What comes to mind when you think of speed? Maybe your mind calls up images of Formula 1 races, or those time lapse videos that show dizzying light displays as the highway buzzes by in milliseconds. You might even picture those comical visuals of someone’s cheeks puffed out as they are spun in a commercial centrifugal device, whether it’s a movie about military training or a scene from an amusement park.
In the industrial world, centrifuges are a little different. Yes, they have rotary chambers that spin at high speeds, and these chambers toss heavier or denser particles to the sides of the basket or bowl. This spin-and-toss mechanism allows solid particles to be separated from liquid ones, so centrifuges are ideal for filtration services. Water-based filtration applies in industries like construction, mining, and manufacturing. Let’s look at its oil-based version.
All cars, boats, planes, and motoring devices are powered by fuel. Actually, that’s not entirely true. Some modern vehicles use electricity or solar panels. Still, most cars need petroleum-based fuels, lubricants, engine oil, coolants, and similar products. These oils often operate at high temperatures. Spark plugs are used to ignite fuel, and any contaminants could cause a fire or damage your engine parts.
It’s therefore important to filter these oil products at various stages. Before being loaded into a gas tank, fuel has to be cleaned to remove water droplets and organic particles like fungi or bacteria. Effective centrifugal oil filters include IC-45 and OC 20 to OC 50. They have inbuilt sensors that flash lights and sound alarms when water is detected, because water is harmful in itself, but it also breeds biogerms.
In the automotive industry, used oil can be programmed for filtration after a pre-set number of passes through your equipment. In cars and trucks, the oil chain passes through a filter after every loop, though only 5% to 10% gets filtered. The rest returns to the fuel system unfiltered. That minimal cleaning percentage is adequate for prolonged engine life.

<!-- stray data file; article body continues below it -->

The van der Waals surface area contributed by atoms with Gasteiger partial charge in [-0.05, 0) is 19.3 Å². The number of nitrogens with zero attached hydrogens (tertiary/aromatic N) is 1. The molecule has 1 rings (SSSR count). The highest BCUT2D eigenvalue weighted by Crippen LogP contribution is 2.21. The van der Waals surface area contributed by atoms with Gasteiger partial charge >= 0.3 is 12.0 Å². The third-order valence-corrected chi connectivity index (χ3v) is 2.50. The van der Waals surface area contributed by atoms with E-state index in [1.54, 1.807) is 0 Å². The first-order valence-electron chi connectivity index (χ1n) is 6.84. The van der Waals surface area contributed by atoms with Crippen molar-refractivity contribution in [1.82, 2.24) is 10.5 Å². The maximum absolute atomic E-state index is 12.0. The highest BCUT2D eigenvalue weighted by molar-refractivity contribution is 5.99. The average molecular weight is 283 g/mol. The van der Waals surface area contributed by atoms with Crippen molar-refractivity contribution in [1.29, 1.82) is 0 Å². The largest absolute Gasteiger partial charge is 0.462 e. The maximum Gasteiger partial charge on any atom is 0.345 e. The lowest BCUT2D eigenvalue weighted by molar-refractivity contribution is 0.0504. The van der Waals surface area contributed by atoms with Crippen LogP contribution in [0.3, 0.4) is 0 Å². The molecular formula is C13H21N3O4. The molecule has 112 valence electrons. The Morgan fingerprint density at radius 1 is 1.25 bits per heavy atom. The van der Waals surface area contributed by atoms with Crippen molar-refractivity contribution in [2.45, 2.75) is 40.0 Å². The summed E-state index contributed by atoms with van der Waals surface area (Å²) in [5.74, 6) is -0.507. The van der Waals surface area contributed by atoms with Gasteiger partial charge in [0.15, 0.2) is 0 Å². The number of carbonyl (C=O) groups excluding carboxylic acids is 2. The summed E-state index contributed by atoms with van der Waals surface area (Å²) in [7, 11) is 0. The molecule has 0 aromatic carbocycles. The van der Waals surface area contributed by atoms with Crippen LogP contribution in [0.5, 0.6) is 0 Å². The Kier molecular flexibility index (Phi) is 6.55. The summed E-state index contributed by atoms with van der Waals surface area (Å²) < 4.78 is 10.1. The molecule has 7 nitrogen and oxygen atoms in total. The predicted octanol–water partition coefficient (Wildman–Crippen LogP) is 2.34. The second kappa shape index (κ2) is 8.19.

Vegetable oil is an important FMCG in itself, but it’s also the basis of many other manufacturing processes. It’s used to cook, both domestically and commercially, but it’s also added to products like pet food. It can be used as preservative for products like tuna, and is an important component for spreads like margarine, peanut butter, or even Nutella. Vegetable oils are fat products which remain liquid at standard room temperature.
Food grade oils include shortening (for crumbly pastries), and oils used to carry the flavour of your food (many spices and seasonings can dissolve in oil, which makes it the main taste transporter in your food. Oil can also be used as a sort of lubricant, preventing your ingredients from clumping or sticking together. These oils have to be filtered to ensure bacteria and mould doesn’t grow in your food while it’s on the shelf.
In such cases, oil-based additives work as a preservative, helping your food products last longer. They can be used to treat wooden furniture and boats, as insulators in electronics, and as components in lubricants and biofuel. Oil centrifuges are used to clean this oil, both before insertion and after use, for recycling and safe disposal. Used vegetable oil is biodegradable, but its contaminants rarely are, so filtration is essential before disposal.
Beauty and cosmetics
In restaurants, vegetable oil used in deep fryers can quickly pile up. It needs to be filtered before it’s poured out. Large food chains can arrange to have their oil collected and centrifuged to remove food particles. The used oil can then be re-packaged as yellow grease. This grease is used for biofuel and beauty products.
Vegetable oil is a key component for make-up, soaps, perfumes, skin care products, and similar brands. The oil used in these items must be completely purified because contamination can cause rashes, infections, and worse – law suits. Centrifuges are therefore a key part of the production process – both for the oil itself and for the products it will be added to. Vegetable oil is extracted from seeds mechanically or using solvents.
Some vegetable oils are hydrogenated and/or deodorised using steam treatments. This lightens the oils and removes impurities. However, the oil is will need centrifugal filtering afterwards to make sure all the water was extracted. Otherwise, it could foster the growth of fungi and bacteria in your vegetable oil.